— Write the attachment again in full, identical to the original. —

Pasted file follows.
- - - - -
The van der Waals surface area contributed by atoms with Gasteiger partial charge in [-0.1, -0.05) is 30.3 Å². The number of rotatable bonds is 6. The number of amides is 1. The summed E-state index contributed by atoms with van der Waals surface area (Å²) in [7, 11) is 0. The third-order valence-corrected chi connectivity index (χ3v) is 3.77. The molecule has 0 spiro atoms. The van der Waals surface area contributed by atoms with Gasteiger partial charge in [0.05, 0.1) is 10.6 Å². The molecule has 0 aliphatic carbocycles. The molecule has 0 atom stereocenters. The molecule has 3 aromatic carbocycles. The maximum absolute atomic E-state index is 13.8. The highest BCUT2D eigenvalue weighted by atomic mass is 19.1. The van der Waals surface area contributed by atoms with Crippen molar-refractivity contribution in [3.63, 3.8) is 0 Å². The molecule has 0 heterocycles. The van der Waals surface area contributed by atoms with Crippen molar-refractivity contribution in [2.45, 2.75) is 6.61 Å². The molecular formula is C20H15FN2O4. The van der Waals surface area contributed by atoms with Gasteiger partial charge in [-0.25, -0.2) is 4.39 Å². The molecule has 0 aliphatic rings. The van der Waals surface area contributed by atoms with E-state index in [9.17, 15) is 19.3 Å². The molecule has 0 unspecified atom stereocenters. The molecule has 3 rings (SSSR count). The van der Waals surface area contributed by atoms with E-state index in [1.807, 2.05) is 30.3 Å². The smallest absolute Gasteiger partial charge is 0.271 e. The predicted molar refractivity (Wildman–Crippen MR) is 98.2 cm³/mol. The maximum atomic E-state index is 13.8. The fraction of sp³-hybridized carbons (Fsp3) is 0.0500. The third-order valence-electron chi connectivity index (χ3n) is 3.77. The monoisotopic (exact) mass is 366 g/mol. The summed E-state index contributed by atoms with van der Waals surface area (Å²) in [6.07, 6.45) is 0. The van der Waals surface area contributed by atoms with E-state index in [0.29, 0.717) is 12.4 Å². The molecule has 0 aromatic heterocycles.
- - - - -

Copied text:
The van der Waals surface area contributed by atoms with Gasteiger partial charge in [-0.1, -0.05) is 30.3 Å². The number of rotatable bonds is 6. The number of amides is 1. The summed E-state index contributed by atoms with van der Waals surface area (Å²) in [7, 11) is 0. The third-order valence-corrected chi connectivity index (χ3v) is 3.77. The molecule has 0 spiro atoms. The van der Waals surface area contributed by atoms with Gasteiger partial charge in [0.05, 0.1) is 10.6 Å². The molecule has 0 aliphatic carbocycles. The molecule has 0 atom stereocenters. The molecule has 3 aromatic carbocycles. The maximum absolute atomic E-state index is 13.8. The highest BCUT2D eigenvalue weighted by atomic mass is 19.1. The van der Waals surface area contributed by atoms with Crippen molar-refractivity contribution in [3.63, 3.8) is 0 Å². The molecule has 0 heterocycles. The van der Waals surface area contributed by atoms with Crippen molar-refractivity contribution in [2.45, 2.75) is 6.61 Å². The molecular formula is C20H15FN2O4. The van der Waals surface area contributed by atoms with Gasteiger partial charge in [-0.25, -0.2) is 4.39 Å². The molecule has 0 aliphatic rings. The van der Waals surface area contributed by atoms with E-state index in [9.17, 15) is 19.3 Å². The molecule has 0 unspecified atom stereocenters. The molecule has 3 rings (SSSR count). The van der Waals surface area contributed by atoms with E-state index in [1.807, 2.05) is 30.3 Å². The smallest absolute Gasteiger partial charge is 0.271 e. The predicted molar refractivity (Wildman–Crippen MR) is 98.2 cm³/mol. The maximum atomic E-state index is 13.8. The fraction of sp³-hybridized carbons (Fsp3) is 0.0500. The third-order valence-electron chi connectivity index (χ3n) is 3.77. The monoisotopic (exact) mass is 366 g/mol. The summed E-state index contributed by atoms with van der Waals surface area (Å²) in [6.07, 6.45) is 0. The van der Waals surface area contributed by atoms with E-state index in [0.29, 0.717) is 12.4 Å². The molecule has 0 aromatic heterocycles.